Further, she said that it is not up to the court to determine how to make Washington’s tax structure less regressive. It is up to the Legislature or the people through a constitutional amendment.

“The duty of the judiciary when faced with a direct conflict between a statute and the constitution is to uphold the constitution,” Gordon McCloud wrote.

Opponents of the tax say the decision could lend itself to other income taxes in Washington.

The Freedom Foundation, one of the groups that sued over the tax, called the decision “stupefying.” The court has always previously ruled that income, even investment income, is property and should be taxed as such, following the uniform and levy requirements in the state constitution, the foundation said in a statement. Lawmakers could pass an income tax if they want through a constitutional amendment, according to the statement.

“The Legislature’s decision to slap a phony excise tax label on their product for no other reason than to circumvent the constitution fooled no one but the justices,” their statement read.

Jason Mercier, of the conservative Washington Policy Center, called the ruling “unreal.” Mercier said Washington’s capital gains tax is the “first standalone excise tax on capital gains income on the planet.”

“With this ruling, the rules surrounding income taxes in Washington are now unclear,” Mercier said. “What will be the next type of income tax to be redefined by lawmakers? It is up to the voters now to respond.”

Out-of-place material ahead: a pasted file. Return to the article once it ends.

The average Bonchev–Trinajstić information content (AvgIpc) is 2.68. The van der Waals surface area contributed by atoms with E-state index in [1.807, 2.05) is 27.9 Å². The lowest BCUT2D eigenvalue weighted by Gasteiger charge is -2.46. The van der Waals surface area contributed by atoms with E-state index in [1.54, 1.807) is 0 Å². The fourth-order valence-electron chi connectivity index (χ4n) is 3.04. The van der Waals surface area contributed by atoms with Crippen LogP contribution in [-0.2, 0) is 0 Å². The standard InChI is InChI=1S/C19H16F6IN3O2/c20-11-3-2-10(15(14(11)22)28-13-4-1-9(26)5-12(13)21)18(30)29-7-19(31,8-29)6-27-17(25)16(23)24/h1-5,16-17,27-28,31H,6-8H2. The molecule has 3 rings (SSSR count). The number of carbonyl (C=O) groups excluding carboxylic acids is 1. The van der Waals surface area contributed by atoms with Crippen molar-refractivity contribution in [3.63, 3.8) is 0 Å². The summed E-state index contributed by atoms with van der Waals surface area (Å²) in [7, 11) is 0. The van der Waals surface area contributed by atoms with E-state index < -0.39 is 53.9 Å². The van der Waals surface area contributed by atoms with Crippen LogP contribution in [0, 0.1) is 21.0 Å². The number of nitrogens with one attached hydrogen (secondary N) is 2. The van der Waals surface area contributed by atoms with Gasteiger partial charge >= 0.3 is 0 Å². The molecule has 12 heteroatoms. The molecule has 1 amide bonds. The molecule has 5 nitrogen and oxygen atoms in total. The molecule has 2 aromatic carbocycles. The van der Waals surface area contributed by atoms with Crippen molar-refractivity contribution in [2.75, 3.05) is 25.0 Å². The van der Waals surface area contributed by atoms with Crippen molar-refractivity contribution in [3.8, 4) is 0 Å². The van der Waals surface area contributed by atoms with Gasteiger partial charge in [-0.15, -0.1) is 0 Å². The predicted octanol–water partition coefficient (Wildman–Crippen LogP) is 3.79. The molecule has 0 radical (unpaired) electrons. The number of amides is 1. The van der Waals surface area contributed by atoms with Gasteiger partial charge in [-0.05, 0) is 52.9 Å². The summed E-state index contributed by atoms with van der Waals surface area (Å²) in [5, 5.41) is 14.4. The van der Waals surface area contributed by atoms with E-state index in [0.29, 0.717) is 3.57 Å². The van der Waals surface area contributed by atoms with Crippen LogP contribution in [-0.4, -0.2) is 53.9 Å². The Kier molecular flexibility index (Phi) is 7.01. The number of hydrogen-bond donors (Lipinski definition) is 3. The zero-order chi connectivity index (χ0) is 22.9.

Democratic lawmakers who pushed for the passage of the tax say they don’t have any plans to pass an income tax or expand the capital gains tax.

Sen. June Robinson, D-Everett, who sponsored the capital gains tax proposal in 2021, said there has not been conversation in the Legislature to expand the capital gains tax or create other similar excise taxes.

She added the court in its decision did not leave room for lawmakers to pass an income tax.

“I just think it’s conjecture, quite frankly, and fear, and I’m not seeing how that would actually come to fruition,” she said.

Supporters of the tax said the court’s decision was a win for children, as most of the revenue from the tax will go toward education, child care and early learning.

“We have a long way to go, but when we insist that everyone – including the wealthiest Washingtonians – pay what they truly owe in taxes, we begin to undo decades of racism and disinvestment that hurts families, communities and small businesses,” said Treasure Mackley, executive director of invest in WA Now, a progressive group that signed on in support of the capital gains tax.

Laurel Demkovich's reporting for The Spokesman-Review is funded in part by Report for America and by members of the Spokane community. This story can be republished by other organizations for free under a Creative Commons license. For more information on this, please contact our newspaper’s managing editor.